Thursday, September 24, 2009
After lying on my bed for ten days waiting for death, I looked around my room and thought—well, maybe it isn’t coming. Almost a month ago I was here, packing for a move to a new apartment. The stranger’s voice on the telephone told me three things I’d like to forget: there was an accident, it involved my husband, and he didn’t make it. He was killed instantly by a taxi that swerved to miss a stalled car, and jumped the curb. Witnesses said my husband managed to push a woman out of the way but was crushed against the office building he had just left. When told he was dead, I knew that I was going to die, too, because Theo and I always did everything together.
That’s why I took to my bed and waited.
When I finally appeared in my living room and saw the ashen, stricken pallor of family and friends, I said to them, “I don’t want to live anymore, but it seems that I must. I don’t want to do this. I don’t know how to do this.” As the voices assembled there murmured about the extent of their sorrow over Theo’s loss and offered to give me whatever I needed, I stood uncertain about what to do next. It was then that I saw the boxes. Ah, right. Moving day. So I walked over to a bookshelf and started packing Theo’s books. This I can do, I thought, just move my hands from shelf to box. This I can do.
When I first saw Theo those years ago, I was a freshman at an all-girls school in the Finger Lakes region of New York. He had come to visit his best friend, my professor in World Literature, and was to be a guest lecturer in our seminar. We were so excited that a real writer was coming to talk to us about his books, which invariably centered on protagonists who were imbued with a sensual passion for life and sexual adventure.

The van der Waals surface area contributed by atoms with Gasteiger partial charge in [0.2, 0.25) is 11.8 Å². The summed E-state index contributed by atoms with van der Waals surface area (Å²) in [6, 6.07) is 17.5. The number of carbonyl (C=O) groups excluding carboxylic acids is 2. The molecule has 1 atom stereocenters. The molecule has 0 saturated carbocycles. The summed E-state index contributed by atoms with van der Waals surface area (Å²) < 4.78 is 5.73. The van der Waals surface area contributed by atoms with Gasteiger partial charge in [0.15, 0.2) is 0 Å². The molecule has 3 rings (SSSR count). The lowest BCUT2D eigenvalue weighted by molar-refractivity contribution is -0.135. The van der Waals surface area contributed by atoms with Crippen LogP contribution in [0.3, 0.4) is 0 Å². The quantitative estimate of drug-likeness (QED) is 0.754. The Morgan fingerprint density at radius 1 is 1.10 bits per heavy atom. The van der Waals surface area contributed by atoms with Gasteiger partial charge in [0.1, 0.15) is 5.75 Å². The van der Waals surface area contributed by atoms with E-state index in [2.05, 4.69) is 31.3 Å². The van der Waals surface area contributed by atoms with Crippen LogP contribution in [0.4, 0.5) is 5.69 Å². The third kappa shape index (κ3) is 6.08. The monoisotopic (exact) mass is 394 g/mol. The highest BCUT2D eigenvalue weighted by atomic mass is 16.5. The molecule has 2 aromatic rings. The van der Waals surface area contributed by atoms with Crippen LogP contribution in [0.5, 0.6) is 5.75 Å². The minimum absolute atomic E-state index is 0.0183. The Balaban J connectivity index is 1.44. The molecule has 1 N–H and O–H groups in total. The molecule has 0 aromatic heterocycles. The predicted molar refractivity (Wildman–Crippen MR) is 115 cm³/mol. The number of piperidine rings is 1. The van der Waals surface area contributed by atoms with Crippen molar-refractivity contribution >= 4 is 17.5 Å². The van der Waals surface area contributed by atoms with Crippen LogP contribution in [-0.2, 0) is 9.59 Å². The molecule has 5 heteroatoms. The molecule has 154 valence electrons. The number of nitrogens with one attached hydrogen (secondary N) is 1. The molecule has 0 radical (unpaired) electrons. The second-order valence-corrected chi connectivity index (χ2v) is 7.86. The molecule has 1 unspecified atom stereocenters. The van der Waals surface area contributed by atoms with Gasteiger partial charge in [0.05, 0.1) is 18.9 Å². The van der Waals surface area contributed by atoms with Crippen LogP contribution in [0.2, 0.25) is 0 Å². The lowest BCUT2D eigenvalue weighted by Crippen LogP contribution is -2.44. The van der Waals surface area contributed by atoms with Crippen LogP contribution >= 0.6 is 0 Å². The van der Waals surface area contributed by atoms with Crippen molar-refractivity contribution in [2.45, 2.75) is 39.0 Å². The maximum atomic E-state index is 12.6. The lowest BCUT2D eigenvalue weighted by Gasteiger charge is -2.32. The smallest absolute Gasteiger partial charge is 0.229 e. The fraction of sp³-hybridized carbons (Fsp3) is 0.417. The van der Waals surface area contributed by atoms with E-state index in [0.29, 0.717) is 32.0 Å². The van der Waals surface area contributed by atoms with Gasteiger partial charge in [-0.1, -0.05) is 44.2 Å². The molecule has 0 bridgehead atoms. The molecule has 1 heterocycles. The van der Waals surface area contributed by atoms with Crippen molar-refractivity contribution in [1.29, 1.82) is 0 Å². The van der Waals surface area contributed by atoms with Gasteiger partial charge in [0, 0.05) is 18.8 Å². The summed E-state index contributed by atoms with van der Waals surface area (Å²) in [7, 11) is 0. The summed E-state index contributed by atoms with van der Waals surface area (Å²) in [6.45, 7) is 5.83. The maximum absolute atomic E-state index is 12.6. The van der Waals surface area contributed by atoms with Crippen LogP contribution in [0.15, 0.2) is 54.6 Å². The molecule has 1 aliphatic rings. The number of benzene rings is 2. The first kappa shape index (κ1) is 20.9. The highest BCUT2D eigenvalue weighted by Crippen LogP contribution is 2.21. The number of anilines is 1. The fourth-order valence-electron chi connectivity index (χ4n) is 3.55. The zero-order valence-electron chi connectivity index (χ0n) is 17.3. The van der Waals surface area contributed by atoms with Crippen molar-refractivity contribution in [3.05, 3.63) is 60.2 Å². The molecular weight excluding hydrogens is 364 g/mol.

On the day of his talk, not one student was late, even my best friend Cecily had managed to make peace with her alarm and was sitting in her seat with her hair combed and her clothes properly straightened, something we never thought she knew how to do. At 9:30 sharp, we heard the approaching footsteps and held our breaths and looked at each other with isn’t-this-exciting fervor and then turned to the door.
First impressions? Theo was rather short and round. He had cerulean blue eyes, a beautiful nose and thick dark hair that curled around his head. From the neck up he looked like Michelangelo’s David. From the neck down he resembled Danny Devito.
* * * * * *
“No, NO, NO! This is awful!” Kat said. “What am I going to do? What am I going to write?”
“It’s not that bad,” her friend Alicia said, then immediately ruined the moment by choking back a laugh.
“Really? You think so?”
But Alicia could not stop the heaving of her shoulders and just let go, laughing until her tears washed away the sight of a not amused Kat — Alicia has to leave. Now.
A few minutes after Alicia blew her a kiss and closed the door behind her, Kat returned to her story of Theo and his tragic demise. She couldn’t start over, she just couldn’t. Minutes passed, then hours. She had to have something, for goodness sake, and soon. It’s Friday, after all! Some of the people in her online writing community said they had even written theirs at the beginning of the week. By the way, who are these people? And why wasn’t she one of them?
Kat looked at the computer screen and became hopeful. It’s not that bad, right? What if Theo had the body of Michelangelo’s David and Danny Devito’s face?
After a moment, she hit the delete button and started over.